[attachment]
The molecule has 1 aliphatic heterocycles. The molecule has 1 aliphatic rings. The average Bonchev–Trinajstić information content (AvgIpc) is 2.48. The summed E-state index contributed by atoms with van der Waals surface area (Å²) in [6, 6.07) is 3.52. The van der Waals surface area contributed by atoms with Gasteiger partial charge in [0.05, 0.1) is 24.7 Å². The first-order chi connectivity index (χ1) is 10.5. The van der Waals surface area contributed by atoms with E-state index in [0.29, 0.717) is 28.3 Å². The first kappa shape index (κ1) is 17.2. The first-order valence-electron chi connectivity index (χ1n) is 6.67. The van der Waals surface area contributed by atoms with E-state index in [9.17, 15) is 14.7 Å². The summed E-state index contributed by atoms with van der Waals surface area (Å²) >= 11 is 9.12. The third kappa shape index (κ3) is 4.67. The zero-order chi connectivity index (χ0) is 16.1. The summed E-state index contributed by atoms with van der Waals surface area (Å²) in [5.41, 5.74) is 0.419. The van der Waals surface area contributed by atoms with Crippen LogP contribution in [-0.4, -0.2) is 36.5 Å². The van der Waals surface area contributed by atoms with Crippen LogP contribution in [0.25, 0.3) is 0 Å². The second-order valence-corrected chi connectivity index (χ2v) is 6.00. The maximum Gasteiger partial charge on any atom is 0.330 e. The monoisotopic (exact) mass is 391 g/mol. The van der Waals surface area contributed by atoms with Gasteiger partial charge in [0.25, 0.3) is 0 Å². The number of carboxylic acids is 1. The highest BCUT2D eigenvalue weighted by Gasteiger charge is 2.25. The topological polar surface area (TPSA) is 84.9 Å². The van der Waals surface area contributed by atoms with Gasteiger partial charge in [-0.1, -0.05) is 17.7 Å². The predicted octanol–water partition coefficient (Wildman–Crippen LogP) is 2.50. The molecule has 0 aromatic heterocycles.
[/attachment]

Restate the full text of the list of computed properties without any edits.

The molecule has 1 aliphatic heterocycles. The molecule has 1 aliphatic rings. The average Bonchev–Trinajstić information content (AvgIpc) is 2.48. The summed E-state index contributed by atoms with van der Waals surface area (Å²) in [6, 6.07) is 3.52. The van der Waals surface area contributed by atoms with Gasteiger partial charge in [0.05, 0.1) is 24.7 Å². The first-order chi connectivity index (χ1) is 10.5. The van der Waals surface area contributed by atoms with E-state index in [0.29, 0.717) is 28.3 Å². The first kappa shape index (κ1) is 17.2. The first-order valence-electron chi connectivity index (χ1n) is 6.67. The van der Waals surface area contributed by atoms with E-state index in [9.17, 15) is 14.7 Å². The summed E-state index contributed by atoms with van der Waals surface area (Å²) >= 11 is 9.12. The third kappa shape index (κ3) is 4.67. The zero-order chi connectivity index (χ0) is 16.1. The summed E-state index contributed by atoms with van der Waals surface area (Å²) in [5.41, 5.74) is 0.419. The van der Waals surface area contributed by atoms with Crippen LogP contribution in [-0.4, -0.2) is 36.5 Å². The van der Waals surface area contributed by atoms with Crippen LogP contribution in [0.25, 0.3) is 0 Å². The second-order valence-corrected chi connectivity index (χ2v) is 6.00. The maximum Gasteiger partial charge on any atom is 0.330 e. The monoisotopic (exact) mass is 391 g/mol. The van der Waals surface area contributed by atoms with Gasteiger partial charge in [0.25, 0.3) is 0 Å². The number of carboxylic acids is 1. The highest BCUT2D eigenvalue weighted by Gasteiger charge is 2.25. The topological polar surface area (TPSA) is 84.9 Å². The van der Waals surface area contributed by atoms with Gasteiger partial charge in [-0.1, -0.05) is 17.7 Å². The predicted octanol–water partition coefficient (Wildman–Crippen LogP) is 2.50. The molecule has 0 aromatic heterocycles.